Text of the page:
Join Your Power

“I’m a fighter. It’s my job. It’s my passion. But one of my golden rules is to always keep my aggression inside the ring.”

Cathal Pendred. A UFC fighter. A battler against domestic violence.

When it comes to talking about MAN UP, we think that our campaign champion this year sums it up brilliantly with his heartfelt thoughts:

“I know from experience growing up that boys today are under a lot of pressure, to be macho, to be strong – and to find their place in life. Unfortunately, for a minority of boys and men, that strength can be misplaced.

As men and boys I believe we have real power. Each of us has our own unique individual set of strengths. But I believe we have one common power. And that’s the power to stand up against domestic violence. To challenge the abuse of women and children.

Power and strength come in many forms – physical, mental, emotional. With that power and strength comes responsibility. As a man, and as a fighter, domestic violence appalls me. It’s something I’m proud to stand up against – and do whatever I can to prevent it happening.”

Stand Against Domestic Violence

MAN UP is a SAFE Ireland campaign. It was launched in 2012 and has been growing in support for four years now. MAN UP is a campaign with a simple but powerful focus. It’s about men showing leadership, pride and courage to stand against domestic violence. To challenge the abuse of women and children.

Cathal Pendred is helping SAFE Ireland this year to promote the positive role that men can play in raising awareness about, and stopping, domestic violence.

Over the years, many men have supported MAN UP. Our supporters include broadcaster Ryan Tubridy, rugby star Rob Kearney, An Taoiseach Enda Kenny, along with many other sports stars, entertainers, politicians and community leaders. Standing alongside them have been the thousands of men in sports clubs, work places, schools and colleges who have committed to preventing domestic violence by joining in and supporting the MAN UP activities of our member organisations.

MAN UP has also caught the international imagination. Last year, MAN UP was launched in Sweden where the first MAN UP town was declared. It was also reported on in Italy and has many followers in the United States.

About Cathal Pendred

Cathal was educated in Belvedere College, Dublin and won a Leinster Senior Cup medal in 2005 alongside future Irish rugby international Cian Healy. Cathal attended Dublin City University where he studied forensics. He graduated with a BSc degree in Analytical Science in 2012. Cathal is proud and happy to front MAN UP.

MAN UP is a Global Campaign

MAN UP started as a SAFE Ireland Campaign in 2012.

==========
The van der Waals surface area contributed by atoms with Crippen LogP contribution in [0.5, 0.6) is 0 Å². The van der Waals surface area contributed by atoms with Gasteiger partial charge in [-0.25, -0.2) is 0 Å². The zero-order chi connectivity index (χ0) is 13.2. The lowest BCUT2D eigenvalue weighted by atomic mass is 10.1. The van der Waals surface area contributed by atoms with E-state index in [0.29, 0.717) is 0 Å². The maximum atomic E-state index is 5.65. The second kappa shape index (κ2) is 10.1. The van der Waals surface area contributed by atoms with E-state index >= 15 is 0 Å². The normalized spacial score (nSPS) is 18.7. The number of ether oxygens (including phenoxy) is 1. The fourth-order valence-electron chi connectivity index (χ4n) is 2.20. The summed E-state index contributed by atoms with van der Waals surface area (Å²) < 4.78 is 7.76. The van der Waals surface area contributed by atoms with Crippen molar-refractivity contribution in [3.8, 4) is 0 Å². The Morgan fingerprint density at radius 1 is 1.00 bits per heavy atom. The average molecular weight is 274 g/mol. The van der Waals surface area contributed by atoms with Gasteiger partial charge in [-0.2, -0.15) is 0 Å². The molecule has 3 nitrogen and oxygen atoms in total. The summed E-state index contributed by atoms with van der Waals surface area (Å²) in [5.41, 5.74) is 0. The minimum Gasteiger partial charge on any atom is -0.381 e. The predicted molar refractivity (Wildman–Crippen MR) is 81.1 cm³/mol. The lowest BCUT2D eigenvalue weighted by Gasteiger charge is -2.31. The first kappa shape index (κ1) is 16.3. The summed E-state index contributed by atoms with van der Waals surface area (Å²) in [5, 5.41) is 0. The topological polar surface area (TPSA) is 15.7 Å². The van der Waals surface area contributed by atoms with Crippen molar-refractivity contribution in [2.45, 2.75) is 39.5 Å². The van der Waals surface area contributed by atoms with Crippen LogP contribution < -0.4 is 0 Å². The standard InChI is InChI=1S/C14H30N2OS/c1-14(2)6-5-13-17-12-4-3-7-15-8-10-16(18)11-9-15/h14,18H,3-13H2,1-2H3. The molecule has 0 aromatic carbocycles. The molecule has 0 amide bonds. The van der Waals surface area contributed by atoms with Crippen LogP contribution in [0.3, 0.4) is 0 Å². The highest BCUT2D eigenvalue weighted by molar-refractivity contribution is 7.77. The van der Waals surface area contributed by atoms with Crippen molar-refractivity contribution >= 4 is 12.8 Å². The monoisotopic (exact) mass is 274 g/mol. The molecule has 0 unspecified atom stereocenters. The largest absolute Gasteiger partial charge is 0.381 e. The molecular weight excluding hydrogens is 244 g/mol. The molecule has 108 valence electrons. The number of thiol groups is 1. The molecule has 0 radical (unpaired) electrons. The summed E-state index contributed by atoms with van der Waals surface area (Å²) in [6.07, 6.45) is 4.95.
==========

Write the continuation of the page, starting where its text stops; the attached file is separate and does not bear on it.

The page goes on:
SAFE Ireland is a leading national organisation, working to make Ireland a safer place for women and children. Our 40 member organisations provide vital specialist support services to women and children impacted by domestic violence. We work together to centre-stage and publicise the experiences of thousands of women and children who have been abused.

We carry out research and publish annual, national statistics on the prevalence of domestic violence. We collate the experiences of our member services and give them and the survivors a voice, sharing their experiences and the enormity of domestic violence in our country.  We work in collaboration with our members, government departments, state agencies and others to ensure that the complexity of domestic violence is fully understood and that it is not tolerated under any guise.  We want society to take responsibility for the eradication of violence against women.

About Gender-based violence

Gender-based violence (GBV) is defined as any violence that is directed against a person on the basis of gender.

Gender-based violence and violence against women are often used interchangeably as most gender-based violence is inflicted by men on women and girls. It is estimated that up to 25% of women have experienced some form of gender-based violence in their lives. (WHO, 2013)

Gender-based violence reflects and reinforces inequalities between men and women.  Although it is difficult to distinguish between different types of violence since they are not mutually exclusive, gender-based violence includes domestic violence, sexual harassment, rape, sexual violence during conflict, traditional harmful practices such as female genital mutilation, forced marriages, trafficking, forced prostitution, forced sterilization, abortion or female infanticide.

The World Health Organisations recognizes that “one of the most common forms of violence against women is that perpetrated by a husband or male partner.” It’s what is too often referred to as “just a domestic”.

This domestic violence is frequently invisible since it happens behind closed doors.  Compounding this, legal systems and cultural norms do not treat it as a crime, but rather as a “private” family matter, or in some cultures, a normal part of life.